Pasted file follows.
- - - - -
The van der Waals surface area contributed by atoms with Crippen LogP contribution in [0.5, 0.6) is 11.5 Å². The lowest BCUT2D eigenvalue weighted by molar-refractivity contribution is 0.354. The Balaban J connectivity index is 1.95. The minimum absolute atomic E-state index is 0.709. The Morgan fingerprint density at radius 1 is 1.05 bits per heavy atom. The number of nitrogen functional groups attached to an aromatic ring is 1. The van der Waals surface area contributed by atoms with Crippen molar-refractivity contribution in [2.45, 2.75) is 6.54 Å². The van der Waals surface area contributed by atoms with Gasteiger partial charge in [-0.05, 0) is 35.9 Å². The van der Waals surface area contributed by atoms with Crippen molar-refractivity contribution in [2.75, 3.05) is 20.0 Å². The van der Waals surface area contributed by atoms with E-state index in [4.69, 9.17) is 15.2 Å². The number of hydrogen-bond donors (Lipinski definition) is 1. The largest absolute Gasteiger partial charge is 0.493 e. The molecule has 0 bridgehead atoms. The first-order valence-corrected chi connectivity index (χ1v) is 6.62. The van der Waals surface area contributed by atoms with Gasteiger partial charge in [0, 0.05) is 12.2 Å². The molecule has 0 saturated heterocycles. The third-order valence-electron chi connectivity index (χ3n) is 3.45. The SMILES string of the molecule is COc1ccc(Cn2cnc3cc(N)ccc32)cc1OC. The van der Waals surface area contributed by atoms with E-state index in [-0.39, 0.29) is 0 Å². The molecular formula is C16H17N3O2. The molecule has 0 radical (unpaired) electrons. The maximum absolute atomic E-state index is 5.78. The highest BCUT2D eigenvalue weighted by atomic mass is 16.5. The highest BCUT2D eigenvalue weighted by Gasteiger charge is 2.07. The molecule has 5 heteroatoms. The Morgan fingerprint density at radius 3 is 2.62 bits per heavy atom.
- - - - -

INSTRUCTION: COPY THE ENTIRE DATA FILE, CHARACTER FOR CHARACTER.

The van der Waals surface area contributed by atoms with Crippen LogP contribution in [0.5, 0.6) is 11.5 Å². The lowest BCUT2D eigenvalue weighted by molar-refractivity contribution is 0.354. The Balaban J connectivity index is 1.95. The minimum absolute atomic E-state index is 0.709. The Morgan fingerprint density at radius 1 is 1.05 bits per heavy atom. The number of nitrogen functional groups attached to an aromatic ring is 1. The van der Waals surface area contributed by atoms with Crippen molar-refractivity contribution in [2.45, 2.75) is 6.54 Å². The van der Waals surface area contributed by atoms with Gasteiger partial charge in [-0.05, 0) is 35.9 Å². The van der Waals surface area contributed by atoms with Crippen molar-refractivity contribution in [2.75, 3.05) is 20.0 Å². The van der Waals surface area contributed by atoms with E-state index in [4.69, 9.17) is 15.2 Å². The number of hydrogen-bond donors (Lipinski definition) is 1. The largest absolute Gasteiger partial charge is 0.493 e. The molecule has 0 bridgehead atoms. The first-order valence-corrected chi connectivity index (χ1v) is 6.62. The van der Waals surface area contributed by atoms with Gasteiger partial charge in [0, 0.05) is 12.2 Å². The molecule has 0 saturated heterocycles. The third-order valence-electron chi connectivity index (χ3n) is 3.45. The SMILES string of the molecule is COc1ccc(Cn2cnc3cc(N)ccc32)cc1OC. The van der Waals surface area contributed by atoms with E-state index in [-0.39, 0.29) is 0 Å². The molecular formula is C16H17N3O2. The molecule has 0 radical (unpaired) electrons. The maximum absolute atomic E-state index is 5.78. The highest BCUT2D eigenvalue weighted by atomic mass is 16.5. The highest BCUT2D eigenvalue weighted by Gasteiger charge is 2.07. The molecule has 5 heteroatoms. The Morgan fingerprint density at radius 3 is 2.62 bits per heavy atom.